Small House of Everything

Small House of Everything

Friday, June 17, 2016


Evil Earths, Galactic Empires Volume Two, & Perilous Planets all edited by Brian Aldiss (1975, 1976, and 1978, respectively)

While rummaging around in some old boxes, I came across these three books which were part of a series of six books Aldiss edited in the 70s.  (The other three were Space Odysseys, 1974, Space Opera, 1974, and Galactic Empires Volume One, 1975 -- all three of which are most likely buried in another box or boxes.  I'll have to fig them out soon.)

All three are collections of good, old-fashioned science fiction adventure, written purely to entertain.  When I was a kid, science fiction was basically divided into two camps.  There was John W. Campbell and his humans can overcome everything philosophy and there was everything else.  The everything else included the Horace Gold social science-oriented stories as well as the Planet Stories type of off-world adventure; later would come the New Wave of semi-experimental fiction.
Aldiss prefers entertaining (as well as literary) science fiction, as opposed to what Jim Baen used to call the "ones with rivets."  And there's nothing wrong with that.

So here are three books of slam-bang entertainment, mainly from the 40s and the 50s -- Aldiss even includes some from Campbell's Astounding Science Fiction.  A few of these stories are crudely written but -- as for entertaining -- they get the job done.

Like Bill Crider, I miss the old days.

The contents:

Evil Earths

  • The Last Word by Chad Oliver & Charles Beaumont (The Magazine of Fantasy and Science Fiction, April 1955)
  • Film of Death by J. Scott Campbell (Astounding Science Fiction, March 1948)
  • The Wound by Howard Fast (from The General Zapped an Angel, 1970)
  • The Golden Man by Philip K. Dick (If, April 1954)
  • Guest Expert by Allen K. Lang (Planet Stories, January 1951)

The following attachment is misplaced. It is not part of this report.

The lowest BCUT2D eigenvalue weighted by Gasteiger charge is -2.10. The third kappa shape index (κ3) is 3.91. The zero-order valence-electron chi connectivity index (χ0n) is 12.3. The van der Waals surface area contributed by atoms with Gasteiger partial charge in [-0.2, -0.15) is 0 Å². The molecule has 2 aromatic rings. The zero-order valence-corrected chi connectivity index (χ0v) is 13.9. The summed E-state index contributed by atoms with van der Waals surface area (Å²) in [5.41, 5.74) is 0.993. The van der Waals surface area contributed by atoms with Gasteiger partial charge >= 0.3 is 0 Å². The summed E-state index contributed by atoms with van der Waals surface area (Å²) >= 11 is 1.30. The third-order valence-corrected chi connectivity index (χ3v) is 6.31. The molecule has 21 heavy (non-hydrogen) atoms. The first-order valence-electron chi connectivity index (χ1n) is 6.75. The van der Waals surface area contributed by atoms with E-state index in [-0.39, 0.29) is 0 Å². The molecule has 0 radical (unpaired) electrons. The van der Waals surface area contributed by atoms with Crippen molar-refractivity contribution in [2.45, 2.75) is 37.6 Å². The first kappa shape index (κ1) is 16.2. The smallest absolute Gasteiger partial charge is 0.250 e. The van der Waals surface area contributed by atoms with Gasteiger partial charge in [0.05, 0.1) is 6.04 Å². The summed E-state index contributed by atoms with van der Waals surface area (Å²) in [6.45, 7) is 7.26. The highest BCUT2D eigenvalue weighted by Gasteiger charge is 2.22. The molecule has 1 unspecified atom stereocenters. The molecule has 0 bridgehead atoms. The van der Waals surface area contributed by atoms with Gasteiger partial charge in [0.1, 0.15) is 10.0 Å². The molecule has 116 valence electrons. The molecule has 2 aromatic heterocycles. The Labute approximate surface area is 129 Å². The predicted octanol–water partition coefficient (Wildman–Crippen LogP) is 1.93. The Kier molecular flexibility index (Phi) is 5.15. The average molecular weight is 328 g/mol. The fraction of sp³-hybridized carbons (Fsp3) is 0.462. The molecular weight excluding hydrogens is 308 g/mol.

• The Valley by Richard Stockham (If, June 1954)
  • Down Among the Dead Men by William Tenn (Galaxy Science Fiction, June 1954)
  • Among the Hairy Earthmen by R. A. Lafferty (Galaxy Science Fiction, August 1966)
  • Later than You Think by Fritz Leiber (Galaxy Science Fiction, October 1950)
  • The Time Trap by Henry Kuttner (Marvel Science Stories, November 1938)
  • The Men Return by Jack Vance (Infinity Science Fiction, July 1957)
  • Heresies of the Huge God by Brian W. Aldiss (Galaxy Science Fiction, April 1966)
  • "If I Forget Thee, Oh Earth..." by Arthur C. Clarke (Future Combined with Science Fiction Stories, September 1951)
  • Night by John W. Campbell, Jr. (Astounding Stories, October 1935)
A great line-up.  The Lafferty story was nominated for a Nebula and the Kuttner for a Retro Hugo Award.  Aldiss provides provoking introductions to various sections of the book.  The Kuttner is a complete short novel, the type that would have been welcome as part of an Ace Double back in the day.

Galactic Empires Volume Two
  • Escape to Chaos by John D. MacDonald (Super Science Stories, June 1951)
  • Concealment by A. E. van Vogt (Astounding Science Fiction, September 1943)
  • To Civilize by Algis Budrys (Future Science Fiction, January 1954)
  • Beep by James Blish (Galaxy Science Fiction, February 1954)
  • Down the River by Mack Reynolds (Startling Stories, September 1950)
  • The Bounty Hunter by Avram Davidson (Fantastic Universe, March 1958)
  • Not Yet the End by Fredric Brown (Captain Future, Winter 1941)
  • Tonight the Stars Revolt! by Gardner F. Fox (Planet Stories, March 1952)
  • Final Encounter by Harry Harrison (Galaxy Magazine, April 1964)
  • Lord of a Thousand Suns by Poul Anderson (Planet Stories, September 1951)
  • Big Ancestor by Floyd L. Wallace (Galaxy Science Fiction, November 1954)
  • The Interlopers by Roger Dee (Astounding Science Fiction, September 1954)
Another good line-up.  The MacDonald has not been previously reprinted and is a real treat.  Gardner Fox is probably best remember as a comic book writer but he wrote a number  of science fiction, fantasy and historical novels; his story here is somewhat clunky, but fun.  Again, Aldiss adds some interesting introductions to the various sections.